7 Unexpected Foods That Can Damage Your Body

BDG Media, Inc.

As long as you're eating everything in moderation, there's really no such thing as a "bad" food. It's fine to eat sugar, salt, and even junk foods every now and again. But in order to feel your best, it's also a good idea to be aware of all the ways different foods can impact your body, and the effects they may have over time.

"Food is medicine, and yet, food can also be one of the biggest contributors to chronic health problems," Dr. Will Cole, a functional medicine practitioner, tells Bustle. Many of us know not to go overboard with junk food. "But food triggers can be much more subtle than fast food French fries and super-sized sodas," he says.

Different foods impact people in different ways, which is why it's important to pay attention to how you feel after eating. Are you bloated? Nauseated? Tired? Then whatever you had may not be what your body needs, or it may even be a sign of an allergy or intolerance.

That said, some foods aren't great for anyone in high quantities, as they can cause inflammation, or lead to other health issues, like heart disease or leaky gut syndrome. So you may want to think twice about making them a big part of your lifestyle.

With that in mind, read on below for some foods that can hurt your health, according to experts.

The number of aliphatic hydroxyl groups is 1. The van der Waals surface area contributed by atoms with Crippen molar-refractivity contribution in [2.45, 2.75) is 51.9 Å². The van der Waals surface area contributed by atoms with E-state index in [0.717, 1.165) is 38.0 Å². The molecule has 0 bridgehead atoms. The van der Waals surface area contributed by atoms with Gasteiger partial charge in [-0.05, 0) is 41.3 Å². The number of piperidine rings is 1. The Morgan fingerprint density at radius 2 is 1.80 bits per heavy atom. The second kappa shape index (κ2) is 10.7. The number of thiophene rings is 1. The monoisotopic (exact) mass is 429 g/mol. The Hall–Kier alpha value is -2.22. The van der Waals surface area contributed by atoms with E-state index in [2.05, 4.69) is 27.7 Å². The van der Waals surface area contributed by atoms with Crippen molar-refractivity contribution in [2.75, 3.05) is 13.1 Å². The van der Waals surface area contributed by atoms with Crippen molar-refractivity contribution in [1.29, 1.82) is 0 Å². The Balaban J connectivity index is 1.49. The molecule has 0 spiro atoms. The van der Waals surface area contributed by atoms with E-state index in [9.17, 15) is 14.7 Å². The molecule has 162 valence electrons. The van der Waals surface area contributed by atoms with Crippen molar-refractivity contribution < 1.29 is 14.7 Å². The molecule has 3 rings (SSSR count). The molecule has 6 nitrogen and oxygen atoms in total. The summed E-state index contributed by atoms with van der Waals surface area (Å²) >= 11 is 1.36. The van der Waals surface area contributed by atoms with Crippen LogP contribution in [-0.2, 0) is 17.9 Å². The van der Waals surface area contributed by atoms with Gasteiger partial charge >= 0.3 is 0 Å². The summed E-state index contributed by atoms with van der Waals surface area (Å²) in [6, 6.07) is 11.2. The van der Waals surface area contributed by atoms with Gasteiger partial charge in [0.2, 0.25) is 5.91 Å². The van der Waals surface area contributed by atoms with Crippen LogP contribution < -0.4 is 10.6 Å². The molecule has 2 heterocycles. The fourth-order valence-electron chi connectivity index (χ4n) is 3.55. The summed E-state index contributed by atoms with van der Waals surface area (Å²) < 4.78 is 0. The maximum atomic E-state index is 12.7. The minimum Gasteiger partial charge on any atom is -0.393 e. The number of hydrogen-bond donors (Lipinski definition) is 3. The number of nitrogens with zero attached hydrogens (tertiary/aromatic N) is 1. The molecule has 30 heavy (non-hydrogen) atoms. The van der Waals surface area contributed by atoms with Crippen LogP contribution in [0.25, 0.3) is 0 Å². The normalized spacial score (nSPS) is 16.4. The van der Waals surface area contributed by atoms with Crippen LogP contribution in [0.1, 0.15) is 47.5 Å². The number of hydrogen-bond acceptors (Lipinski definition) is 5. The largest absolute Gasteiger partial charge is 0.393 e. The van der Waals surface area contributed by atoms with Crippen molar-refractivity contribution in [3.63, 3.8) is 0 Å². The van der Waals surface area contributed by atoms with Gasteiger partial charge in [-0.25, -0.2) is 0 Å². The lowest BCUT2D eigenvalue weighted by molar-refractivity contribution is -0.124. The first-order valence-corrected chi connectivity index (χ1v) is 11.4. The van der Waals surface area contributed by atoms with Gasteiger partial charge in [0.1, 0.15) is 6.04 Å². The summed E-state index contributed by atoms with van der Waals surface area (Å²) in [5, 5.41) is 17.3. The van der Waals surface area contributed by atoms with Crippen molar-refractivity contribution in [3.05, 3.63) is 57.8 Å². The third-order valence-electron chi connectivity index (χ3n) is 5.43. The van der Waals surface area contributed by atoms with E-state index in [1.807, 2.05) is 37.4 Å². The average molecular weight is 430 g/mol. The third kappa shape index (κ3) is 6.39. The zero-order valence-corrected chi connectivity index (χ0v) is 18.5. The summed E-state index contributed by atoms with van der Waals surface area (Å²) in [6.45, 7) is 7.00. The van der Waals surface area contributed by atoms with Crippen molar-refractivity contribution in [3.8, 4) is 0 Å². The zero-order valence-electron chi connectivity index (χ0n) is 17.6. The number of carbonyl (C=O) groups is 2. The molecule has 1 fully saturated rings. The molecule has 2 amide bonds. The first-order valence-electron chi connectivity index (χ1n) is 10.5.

Refined Sugar

Hannah Burton/Bustle

Topping the list as one of the foods that can have the biggest impact on your health, is good ol' refined sugar. "Refined sugars include easily digestible sugars like table sugar, high fructose corn syrup, and other added sugars," Oreoluwa Ogunyemi, MD, tells Bustle. "While it's OK to have small amounts, simple sugars cause health problems in several ways."

For example, simple sugars can feed infection-causing bacteria and yeast in the body, Dr. Ogunyemi says, which can lead to bowel problems and inflammation over time. "Sugars also cause hormone imbalances that lead to high blood sugar and metabolic problems like diabetes," she says.

And finally, "elevated sugar levels cause our immune system to go into overdrive, increasing our risk of autoimmune disease as well as direct damage to our intestines, causing illnesses like leaky gut syndrome."

While the daily intake will be different for everyone, it's generally recommended that you stick to less than six teaspoons of added or refined sugar per day, in order to keep these issues at bay.


Artificial Sweeteners

Ashley Batz/Bustle

The annoying thing is, you may think you can skip refined sugar and go for artificial sweeteners instead. But these artificial sweeteners — like aspartame, sucralose, and saccharine — can have an impact on your health, too.